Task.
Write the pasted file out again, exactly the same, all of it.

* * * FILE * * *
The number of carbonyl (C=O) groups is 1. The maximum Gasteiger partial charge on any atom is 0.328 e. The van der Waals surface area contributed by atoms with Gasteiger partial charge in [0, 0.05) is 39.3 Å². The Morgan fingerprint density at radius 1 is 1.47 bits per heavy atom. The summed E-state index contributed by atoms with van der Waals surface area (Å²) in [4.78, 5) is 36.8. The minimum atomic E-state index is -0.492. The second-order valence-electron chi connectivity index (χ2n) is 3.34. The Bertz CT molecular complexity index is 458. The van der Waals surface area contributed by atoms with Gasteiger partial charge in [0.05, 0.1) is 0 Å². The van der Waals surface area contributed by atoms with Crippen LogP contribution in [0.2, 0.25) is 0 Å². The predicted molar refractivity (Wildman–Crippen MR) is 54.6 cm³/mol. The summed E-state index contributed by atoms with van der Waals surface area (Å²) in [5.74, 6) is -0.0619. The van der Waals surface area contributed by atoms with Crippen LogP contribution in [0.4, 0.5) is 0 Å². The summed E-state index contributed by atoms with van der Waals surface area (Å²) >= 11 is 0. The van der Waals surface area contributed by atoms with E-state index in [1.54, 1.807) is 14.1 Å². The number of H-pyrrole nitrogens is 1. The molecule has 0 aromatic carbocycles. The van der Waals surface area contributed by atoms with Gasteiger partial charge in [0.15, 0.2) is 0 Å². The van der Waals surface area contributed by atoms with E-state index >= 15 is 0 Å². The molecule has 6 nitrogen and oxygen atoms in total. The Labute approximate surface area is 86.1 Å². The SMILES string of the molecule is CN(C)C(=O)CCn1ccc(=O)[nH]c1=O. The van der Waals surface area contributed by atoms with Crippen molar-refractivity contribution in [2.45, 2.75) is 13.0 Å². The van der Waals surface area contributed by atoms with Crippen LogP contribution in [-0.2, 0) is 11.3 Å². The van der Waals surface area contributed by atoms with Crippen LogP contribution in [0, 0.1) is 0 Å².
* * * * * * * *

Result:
The number of carbonyl (C=O) groups is 1. The maximum Gasteiger partial charge on any atom is 0.328 e. The van der Waals surface area contributed by atoms with Gasteiger partial charge in [0, 0.05) is 39.3 Å². The Morgan fingerprint density at radius 1 is 1.47 bits per heavy atom. The summed E-state index contributed by atoms with van der Waals surface area (Å²) in [4.78, 5) is 36.8. The minimum atomic E-state index is -0.492. The second-order valence-electron chi connectivity index (χ2n) is 3.34. The Bertz CT molecular complexity index is 458. The van der Waals surface area contributed by atoms with Gasteiger partial charge in [0.05, 0.1) is 0 Å². The van der Waals surface area contributed by atoms with Crippen LogP contribution in [0.2, 0.25) is 0 Å². The predicted molar refractivity (Wildman–Crippen MR) is 54.6 cm³/mol. The summed E-state index contributed by atoms with van der Waals surface area (Å²) in [5.74, 6) is -0.0619. The van der Waals surface area contributed by atoms with Crippen LogP contribution in [0.4, 0.5) is 0 Å². The summed E-state index contributed by atoms with van der Waals surface area (Å²) >= 11 is 0. The van der Waals surface area contributed by atoms with E-state index in [1.54, 1.807) is 14.1 Å². The number of H-pyrrole nitrogens is 1. The molecule has 0 aromatic carbocycles. The van der Waals surface area contributed by atoms with Gasteiger partial charge in [0.15, 0.2) is 0 Å². The van der Waals surface area contributed by atoms with E-state index >= 15 is 0 Å². The molecule has 6 nitrogen and oxygen atoms in total. The Labute approximate surface area is 86.1 Å². The SMILES string of the molecule is CN(C)C(=O)CCn1ccc(=O)[nH]c1=O. The van der Waals surface area contributed by atoms with Crippen molar-refractivity contribution in [2.45, 2.75) is 13.0 Å². The van der Waals surface area contributed by atoms with Crippen LogP contribution in [-0.2, 0) is 11.3 Å². The van der Waals surface area contributed by atoms with Crippen LogP contribution in [0, 0.1) is 0 Å².